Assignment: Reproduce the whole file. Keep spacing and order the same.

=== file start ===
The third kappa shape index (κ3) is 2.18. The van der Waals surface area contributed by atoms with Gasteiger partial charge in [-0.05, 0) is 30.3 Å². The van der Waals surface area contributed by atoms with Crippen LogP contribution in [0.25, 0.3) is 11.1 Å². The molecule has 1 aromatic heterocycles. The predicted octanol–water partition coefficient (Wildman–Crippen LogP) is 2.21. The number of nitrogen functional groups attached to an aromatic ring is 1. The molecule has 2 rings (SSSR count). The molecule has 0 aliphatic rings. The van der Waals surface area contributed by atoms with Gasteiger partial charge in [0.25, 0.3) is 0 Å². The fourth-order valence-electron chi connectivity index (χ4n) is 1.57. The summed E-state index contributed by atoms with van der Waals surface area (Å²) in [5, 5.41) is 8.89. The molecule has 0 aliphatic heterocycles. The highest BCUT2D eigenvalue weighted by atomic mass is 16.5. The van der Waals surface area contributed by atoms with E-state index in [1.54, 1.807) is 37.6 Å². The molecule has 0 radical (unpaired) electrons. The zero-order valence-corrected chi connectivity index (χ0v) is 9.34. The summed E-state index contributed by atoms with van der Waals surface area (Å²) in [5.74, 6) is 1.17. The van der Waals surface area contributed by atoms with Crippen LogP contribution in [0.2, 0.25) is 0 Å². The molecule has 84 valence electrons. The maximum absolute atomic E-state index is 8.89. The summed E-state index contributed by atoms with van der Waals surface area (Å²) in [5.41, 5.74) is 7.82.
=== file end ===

The third kappa shape index (κ3) is 2.18. The van der Waals surface area contributed by atoms with Gasteiger partial charge in [-0.05, 0) is 30.3 Å². The van der Waals surface area contributed by atoms with Crippen LogP contribution in [0.25, 0.3) is 11.1 Å². The molecule has 1 aromatic heterocycles. The predicted octanol–water partition coefficient (Wildman–Crippen LogP) is 2.21. The number of nitrogen functional groups attached to an aromatic ring is 1. The molecule has 2 rings (SSSR count). The molecule has 0 aliphatic rings. The van der Waals surface area contributed by atoms with Gasteiger partial charge in [0.25, 0.3) is 0 Å². The fourth-order valence-electron chi connectivity index (χ4n) is 1.57. The summed E-state index contributed by atoms with van der Waals surface area (Å²) in [5, 5.41) is 8.89. The molecule has 0 aliphatic heterocycles. The highest BCUT2D eigenvalue weighted by atomic mass is 16.5. The van der Waals surface area contributed by atoms with E-state index in [1.54, 1.807) is 37.6 Å². The molecule has 0 radical (unpaired) electrons. The zero-order valence-corrected chi connectivity index (χ0v) is 9.34. The summed E-state index contributed by atoms with van der Waals surface area (Å²) in [5.74, 6) is 1.17. The van der Waals surface area contributed by atoms with Crippen LogP contribution in [0.2, 0.25) is 0 Å². The molecule has 84 valence electrons. The maximum absolute atomic E-state index is 8.89. The summed E-state index contributed by atoms with van der Waals surface area (Å²) in [5.41, 5.74) is 7.82.